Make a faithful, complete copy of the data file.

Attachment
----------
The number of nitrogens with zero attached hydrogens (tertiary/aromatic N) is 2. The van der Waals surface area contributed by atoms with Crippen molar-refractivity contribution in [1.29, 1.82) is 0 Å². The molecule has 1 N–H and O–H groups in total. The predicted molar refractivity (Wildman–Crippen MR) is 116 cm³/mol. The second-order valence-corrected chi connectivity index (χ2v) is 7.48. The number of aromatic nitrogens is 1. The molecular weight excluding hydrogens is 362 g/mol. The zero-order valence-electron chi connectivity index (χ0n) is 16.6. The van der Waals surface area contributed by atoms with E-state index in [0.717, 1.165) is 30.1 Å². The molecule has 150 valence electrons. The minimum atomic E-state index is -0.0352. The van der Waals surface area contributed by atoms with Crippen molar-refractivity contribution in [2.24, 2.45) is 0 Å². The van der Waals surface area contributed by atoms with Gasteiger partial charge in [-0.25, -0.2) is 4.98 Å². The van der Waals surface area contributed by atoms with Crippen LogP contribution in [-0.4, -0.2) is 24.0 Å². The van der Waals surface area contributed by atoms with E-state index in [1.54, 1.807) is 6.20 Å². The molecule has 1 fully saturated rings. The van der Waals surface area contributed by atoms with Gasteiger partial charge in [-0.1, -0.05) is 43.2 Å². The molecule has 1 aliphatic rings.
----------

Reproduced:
The number of nitrogens with zero attached hydrogens (tertiary/aromatic N) is 2. The van der Waals surface area contributed by atoms with Crippen molar-refractivity contribution in [1.29, 1.82) is 0 Å². The molecule has 1 N–H and O–H groups in total. The predicted molar refractivity (Wildman–Crippen MR) is 116 cm³/mol. The second-order valence-corrected chi connectivity index (χ2v) is 7.48. The number of aromatic nitrogens is 1. The molecular weight excluding hydrogens is 362 g/mol. The zero-order valence-electron chi connectivity index (χ0n) is 16.6. The van der Waals surface area contributed by atoms with E-state index in [0.717, 1.165) is 30.1 Å². The molecule has 150 valence electrons. The minimum atomic E-state index is -0.0352. The van der Waals surface area contributed by atoms with Crippen molar-refractivity contribution in [2.24, 2.45) is 0 Å². The van der Waals surface area contributed by atoms with Gasteiger partial charge in [-0.25, -0.2) is 4.98 Å². The van der Waals surface area contributed by atoms with Crippen LogP contribution in [-0.4, -0.2) is 24.0 Å². The van der Waals surface area contributed by atoms with E-state index in [1.54, 1.807) is 6.20 Å². The molecule has 1 fully saturated rings. The van der Waals surface area contributed by atoms with Gasteiger partial charge in [-0.1, -0.05) is 43.2 Å². The molecule has 1 aliphatic rings.